Is the part highly complex? Does it require post-processing? Current 3D printers don’t always play well with highly convoluted shapes and may require post-processing that would occur in CNC machining anyway. How much assembly is required? It may be tempting to 3D-print one consolidated part instead of assembling five separately machined ones. However, 3D printing large pieces can be much more expensive than manufacturing them separately and assembling after.
Is the company not yet ready to purchase a 3D printer? Manufacturing-as-a-service could be the path forward for many companies that lack capital but not creative vision. Rolls-Royce was one of the first to offer industrial services on a per-use basis, but 3D printing is revolutionizing the concept thanks to collaboration tools, such as the easy exchange of digital blueprints.
3. The Industrial Internet of Things
The Industrial Internet of Things, or IIoT, is bringing smart manufacturing to the masses. Smart manufacturing refers to networks of digital and physical systems that make industrial data available anywhere and anytime it’s needed.
Many examples exist of how the IIoT delivers value to manufacturers. These instances include gathering equipment data in real-time to spot trouble and avoid downtime, tool monitoring to maximize product quality and consistency and the means to track and reduce energy usage across a facility or supply chain.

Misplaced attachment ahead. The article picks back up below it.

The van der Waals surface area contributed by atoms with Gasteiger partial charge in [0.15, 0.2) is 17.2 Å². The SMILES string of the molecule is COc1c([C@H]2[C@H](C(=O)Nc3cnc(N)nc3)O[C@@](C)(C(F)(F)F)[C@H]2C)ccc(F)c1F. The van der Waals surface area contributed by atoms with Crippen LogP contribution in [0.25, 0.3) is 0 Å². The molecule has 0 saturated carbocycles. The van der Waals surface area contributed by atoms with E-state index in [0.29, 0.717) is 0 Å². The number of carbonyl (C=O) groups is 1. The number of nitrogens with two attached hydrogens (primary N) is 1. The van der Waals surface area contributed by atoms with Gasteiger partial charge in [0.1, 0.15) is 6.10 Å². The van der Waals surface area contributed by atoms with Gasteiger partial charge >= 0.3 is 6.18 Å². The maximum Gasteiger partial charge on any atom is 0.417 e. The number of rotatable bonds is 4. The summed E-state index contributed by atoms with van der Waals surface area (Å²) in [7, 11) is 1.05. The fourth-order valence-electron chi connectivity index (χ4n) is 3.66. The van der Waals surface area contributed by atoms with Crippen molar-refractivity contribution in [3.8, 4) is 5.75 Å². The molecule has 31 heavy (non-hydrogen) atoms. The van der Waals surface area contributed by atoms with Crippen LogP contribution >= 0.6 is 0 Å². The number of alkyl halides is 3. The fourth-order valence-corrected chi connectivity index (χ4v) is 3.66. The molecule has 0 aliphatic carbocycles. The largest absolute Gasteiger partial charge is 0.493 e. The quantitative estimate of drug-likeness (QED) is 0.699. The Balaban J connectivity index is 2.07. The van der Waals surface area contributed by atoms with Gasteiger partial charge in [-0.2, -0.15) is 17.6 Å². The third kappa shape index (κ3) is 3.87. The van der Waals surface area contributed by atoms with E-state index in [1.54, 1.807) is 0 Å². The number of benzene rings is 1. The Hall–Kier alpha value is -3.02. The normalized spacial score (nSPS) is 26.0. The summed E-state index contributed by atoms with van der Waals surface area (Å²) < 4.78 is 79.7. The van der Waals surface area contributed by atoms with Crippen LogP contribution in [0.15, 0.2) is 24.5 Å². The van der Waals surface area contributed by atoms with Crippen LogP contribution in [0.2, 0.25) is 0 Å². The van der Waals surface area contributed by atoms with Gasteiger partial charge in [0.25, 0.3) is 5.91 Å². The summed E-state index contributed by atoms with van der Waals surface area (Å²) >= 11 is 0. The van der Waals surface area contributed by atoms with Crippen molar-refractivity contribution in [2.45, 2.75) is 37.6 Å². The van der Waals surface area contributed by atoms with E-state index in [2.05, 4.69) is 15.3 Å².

Choosing and implementing the right connected equipment and IIoT products isn’t always straightforward. It requires close attention to factors. Compatibility and interference, for instance, bring new connected devices onto the factory floor and require input from engineers who understand how different devices connect as well as how they can interfere with one another. LCD screens are standard in human-machine interfaces, but choosing low-quality components can introduce interference and other unpredictable behavior.
Physical and cybersecurity is also a point of concern. Not every IoT vendor takes safety seriously. Connected factory equipment requires new levels of training and vigilance. Physical assets should have reliable access controls to avoid purposeful or accidental tampering. Plus, all data transmitted off-site should be encrypted first.
4. The Skilled Labor Shortage
Estimates claim that around 2.4 million skilled and semi-skilled manufacturing positions could remain unfilled by 2028. This trend will continue to impact companies throughout the coming years if they don’t figure out how to turn the situation to their advantage.